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need magnetic signs - Metal Detecting in Scotland, UK » Forum » Detecting Discussions » Beach Detecting » Unique cannon found date 1641 . . .

Author Topic: Unique cannon found date 1641 . . .  (Read 3326 times)


  • Guest
Unique cannon found date 1641 . . .
« on: January 26, 2010, 11:22:31 AM »
Courtesy of BBC Online

Work is under way to restore a 17th century naval cannon which is believed to be the only one of its kind in existence. The iron weapon called a drake was recovered from the wreck of the Swan, a small Cromwellian warship which was lost off Mull while attacking Duart Castle in 1653.

The cannon is being restored by experts from the National Museums of Scotland (NMS) in Edinburgh.
The variety and quality of the finds from the wreck have led to it being nicknamed Scotland's Mary Rose. Historians say the cannon is one of the most significant underwater archaeological finds recently made in Scotland.

It was discovered by Dr Colin Martin of the University of St Andrews, who has been excavating the eroding wreck since 1992 in collaboration with NMS and Historic Scotland.

He said: "At first sight it looks like a very ordinary cannon, with two inscribed marks. One records its weight, totalling 415lbs. 

"The other consists of the letters JB set on either side of the touch-hole.

"These are the founder's initials, and are almost certainly those of John Browne, King Charles I's royal gunfounder."

Layers of dirt which has built up over hundreds of years are now being painstakingly removed from the cannon. The conservation work so far has revealed that it is probably the only iron example of this type of gun known to have survived into modern times.

NMS conservator Dr Theo Skinner said: "The Swan is a very exciting shipwreck, and there have been many amazing discoveries over the past few years.

"But this cannon is proving to be one of the most important finds so far."

In the 1620s Browne developed a completely revolutionary new type of gun, one which was much lighter for the weight of shot it fired, allowing more to be carried on the king's ships.

These stronger and lighter new guns were called drakes, and the secret of their success was a tapered end to their bores, where the pressure of the gunpowder explosion was greatest.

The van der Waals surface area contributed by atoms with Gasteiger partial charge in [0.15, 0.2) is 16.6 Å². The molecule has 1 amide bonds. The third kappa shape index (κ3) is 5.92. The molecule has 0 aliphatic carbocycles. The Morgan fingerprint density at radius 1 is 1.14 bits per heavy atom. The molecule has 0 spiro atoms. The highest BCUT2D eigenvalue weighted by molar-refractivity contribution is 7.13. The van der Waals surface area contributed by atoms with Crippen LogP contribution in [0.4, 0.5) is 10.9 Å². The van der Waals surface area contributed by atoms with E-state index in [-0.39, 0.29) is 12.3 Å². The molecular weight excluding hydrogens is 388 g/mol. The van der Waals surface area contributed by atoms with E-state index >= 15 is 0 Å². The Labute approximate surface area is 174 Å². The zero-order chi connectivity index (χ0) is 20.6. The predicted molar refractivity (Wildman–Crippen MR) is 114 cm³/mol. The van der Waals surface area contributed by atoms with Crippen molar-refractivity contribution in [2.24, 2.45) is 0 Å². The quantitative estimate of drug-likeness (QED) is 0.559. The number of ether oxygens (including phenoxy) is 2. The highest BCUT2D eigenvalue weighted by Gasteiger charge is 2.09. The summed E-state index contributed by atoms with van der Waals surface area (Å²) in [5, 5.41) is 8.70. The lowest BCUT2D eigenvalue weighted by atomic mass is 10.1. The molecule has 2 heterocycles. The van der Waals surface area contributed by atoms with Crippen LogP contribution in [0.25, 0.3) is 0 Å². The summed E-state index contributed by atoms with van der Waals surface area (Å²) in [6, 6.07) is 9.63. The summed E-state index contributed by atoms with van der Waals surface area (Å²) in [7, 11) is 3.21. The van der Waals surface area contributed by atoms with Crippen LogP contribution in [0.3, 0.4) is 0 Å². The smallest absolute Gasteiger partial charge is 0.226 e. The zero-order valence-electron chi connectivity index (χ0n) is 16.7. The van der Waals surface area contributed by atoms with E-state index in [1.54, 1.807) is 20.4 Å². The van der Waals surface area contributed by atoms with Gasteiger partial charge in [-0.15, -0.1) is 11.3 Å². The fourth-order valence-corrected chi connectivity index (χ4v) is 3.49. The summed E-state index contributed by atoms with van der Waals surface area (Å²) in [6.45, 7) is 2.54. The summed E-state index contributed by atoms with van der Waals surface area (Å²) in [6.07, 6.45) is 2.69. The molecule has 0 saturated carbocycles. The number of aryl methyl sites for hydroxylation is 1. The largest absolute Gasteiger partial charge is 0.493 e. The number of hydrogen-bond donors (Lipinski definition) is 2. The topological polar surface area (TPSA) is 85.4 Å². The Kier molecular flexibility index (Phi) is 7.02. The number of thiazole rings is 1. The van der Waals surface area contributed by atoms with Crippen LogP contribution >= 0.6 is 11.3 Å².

It increased strength at the critical point and allowed the overall weight of the gun to be drastically reduced. The cannon recovered from the Swan had a bore of 82mm and fired a 4lb shot. The Swan, built in 1641, was the last and one of the smallest ships to be built for Charles I before he was overwhelmed by the Civil War.


  • Guest
Re: Unique cannon found date 1641 . . .
« Reply #1 on: January 27, 2010, 10:14:08 AM »
it was actually discoverd by some divers from the dumfries sub aqua club, but they never got any credit for it! i dived with some of the guys who found it and took artifacts home with them! they later handed them in when the significance of there find came to light!


  • Guest
Re: Unique cannon found date 1641 . . .
« Reply #2 on: January 27, 2010, 10:08:53 PM »
Interesting read and good pictures :)


  • Guest
Re: Unique cannon found date 1641 . . .
« Reply #3 on: February 25, 2010, 07:25:30 PM »
very good read   :) :)


  • Guest
Re: Unique cannon found date 1641 . . .
« Reply #4 on: April 05, 2010, 11:53:05 AM »
Very interesting post Neil.

Theres a bit about the sinking and finding of the Swan here

Its a fairly long read, but there is some interesting stuff about the campaign behind the attack on Duart and an account of the actual sinking.


  • Guest
Re: Unique cannon found date 1641 . . .
« Reply #5 on: April 12, 2010, 07:42:53 PM »
Thats a good read aswell creptis  ;D ;D ;D